At the age of thirteen, Suzan is sent to a place of safety as a ward of the state, effectively 'orphaning' her. From there, she spirals out of control – fighting to survive in a world of other neglected, abandoned and abused children. She becomes a 'runner', escaping at every opportunity from her various places of confinement, grabbing her schooling in snatches, living on the edges of a drug and prostitution underworld, finding love wherever she can.
Suzan’s young life was the stuff of movies, but it is her writing, in a voice that is unforgettable and true, that transforms her memories into something magical rarely matched in South African literature. A new classic.
Kan dwelms, jaloesie en geld ’n normale 20-jarige daartoe dryf om byna sy hele gesin met ’n byl uit te wis?
Die Van Breda’s van Stellenbosch was skynbaar die perfekte gesin. Skatryk, suksesvol en gewild. In die luukse De Zalze-landgoed het hulle ’n droomlewe gelei.
En toe verander alles in ’n oogwink. Die land is tot stilstand geruk deur die nuus van Martin en sy vrou, Teresa, en hul 22-jarige seun Rudi se grumoorde. Die blondekop tiener, Marli, het net-net oorleef, maar kan weens ’n breinbesering niks van dié noodlottige nag onthou nie.
Mettertyd word die ander seun, Henri, wat ongeskonde is en weet wat werklik gebeur het, aangekla van die driedubbele moord.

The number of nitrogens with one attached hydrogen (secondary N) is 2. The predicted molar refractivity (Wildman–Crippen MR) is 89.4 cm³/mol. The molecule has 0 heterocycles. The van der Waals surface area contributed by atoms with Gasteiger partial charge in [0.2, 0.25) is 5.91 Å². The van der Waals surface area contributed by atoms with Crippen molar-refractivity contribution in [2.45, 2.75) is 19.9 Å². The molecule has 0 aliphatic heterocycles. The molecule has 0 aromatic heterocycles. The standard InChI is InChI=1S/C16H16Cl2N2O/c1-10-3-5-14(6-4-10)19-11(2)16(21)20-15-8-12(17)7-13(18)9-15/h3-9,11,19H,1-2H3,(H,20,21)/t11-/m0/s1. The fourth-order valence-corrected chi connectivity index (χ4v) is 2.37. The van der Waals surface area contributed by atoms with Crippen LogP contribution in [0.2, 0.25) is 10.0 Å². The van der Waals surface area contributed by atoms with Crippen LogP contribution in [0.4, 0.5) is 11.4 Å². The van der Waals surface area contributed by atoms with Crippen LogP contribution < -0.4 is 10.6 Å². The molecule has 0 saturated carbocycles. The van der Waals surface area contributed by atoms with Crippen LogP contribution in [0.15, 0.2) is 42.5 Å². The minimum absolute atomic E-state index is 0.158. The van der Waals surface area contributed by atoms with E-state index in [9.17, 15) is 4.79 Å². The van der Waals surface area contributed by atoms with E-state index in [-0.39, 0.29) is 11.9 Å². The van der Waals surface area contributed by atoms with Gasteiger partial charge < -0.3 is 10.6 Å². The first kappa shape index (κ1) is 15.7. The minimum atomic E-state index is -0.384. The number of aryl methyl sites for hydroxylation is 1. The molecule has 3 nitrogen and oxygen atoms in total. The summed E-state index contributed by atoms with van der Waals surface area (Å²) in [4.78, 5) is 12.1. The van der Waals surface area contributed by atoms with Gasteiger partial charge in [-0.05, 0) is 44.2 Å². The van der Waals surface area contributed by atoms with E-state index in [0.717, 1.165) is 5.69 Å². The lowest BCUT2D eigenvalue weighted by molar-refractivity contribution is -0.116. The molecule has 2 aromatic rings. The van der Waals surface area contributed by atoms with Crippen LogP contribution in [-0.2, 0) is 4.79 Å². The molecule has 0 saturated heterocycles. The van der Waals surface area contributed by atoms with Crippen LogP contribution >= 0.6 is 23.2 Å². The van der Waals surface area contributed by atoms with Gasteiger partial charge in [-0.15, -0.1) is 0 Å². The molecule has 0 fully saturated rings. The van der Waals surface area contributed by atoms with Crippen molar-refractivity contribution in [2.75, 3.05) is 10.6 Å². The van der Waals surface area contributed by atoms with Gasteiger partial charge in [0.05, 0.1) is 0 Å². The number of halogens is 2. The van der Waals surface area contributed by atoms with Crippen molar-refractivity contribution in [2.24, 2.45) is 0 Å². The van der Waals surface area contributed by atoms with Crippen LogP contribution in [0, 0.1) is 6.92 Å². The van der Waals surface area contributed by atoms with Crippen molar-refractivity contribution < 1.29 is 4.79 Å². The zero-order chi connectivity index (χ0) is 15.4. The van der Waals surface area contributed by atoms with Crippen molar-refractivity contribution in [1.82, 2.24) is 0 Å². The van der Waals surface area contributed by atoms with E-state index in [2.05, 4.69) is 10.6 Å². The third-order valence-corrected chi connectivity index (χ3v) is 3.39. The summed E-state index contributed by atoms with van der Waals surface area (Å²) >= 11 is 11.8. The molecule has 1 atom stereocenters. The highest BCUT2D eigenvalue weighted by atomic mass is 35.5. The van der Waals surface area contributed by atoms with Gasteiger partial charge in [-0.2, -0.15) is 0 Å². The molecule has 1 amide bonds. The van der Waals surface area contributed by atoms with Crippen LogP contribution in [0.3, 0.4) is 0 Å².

Dan begin familie en vriende een-vir-een praat. Hulle skets ’n prentjie van ouers wat raadop was met hul moeilike “eenkantkind”. Henri se dwelmverslawing het blykbaar tot “groot onmin” in die huis gelei en hy was glo “die moer in” vir sy ouers omdat sy broer, Rudi, voorgetrek is.
Kan dit wees dat die Van Breda’s se eie kind die byl gelig het?
Everywhere she looked, the world was in poor shape. And because she’d quit drinking, she no longer had the comfort blanket of alcohol to tamp down her anxiety. How did sober people stay sane?
In recent times, the self-help industry has exploded into a multi- billion dollar global industry – and along with it has come every imaginable type of therapy, healing or general woo-woo. In the past, Rebecca scoffed at this industry, mocking its reliance on half-baked science and the way it appears to prey on the mentally fragile.
But as she searched for a meaning of life that did not involve booze, she found it increasingly hard to rationalize her default scepticism. This shit really seems to work for some people, she reasoned. And it’s not like I have any particularly solid alternatives.
Rebecca lives in Cape Town, the undisputed epicentre of ‘alternative’ paths to peace and enlightenment in South Africa. She decided that over the course of a year, she would embark on a quest for personal wellness, spiritual enlightenment and good old-fashioned happiness. She was willing, within reason, to try anything. She would open herself to even the most outlandish contemporary fads in self- improvement.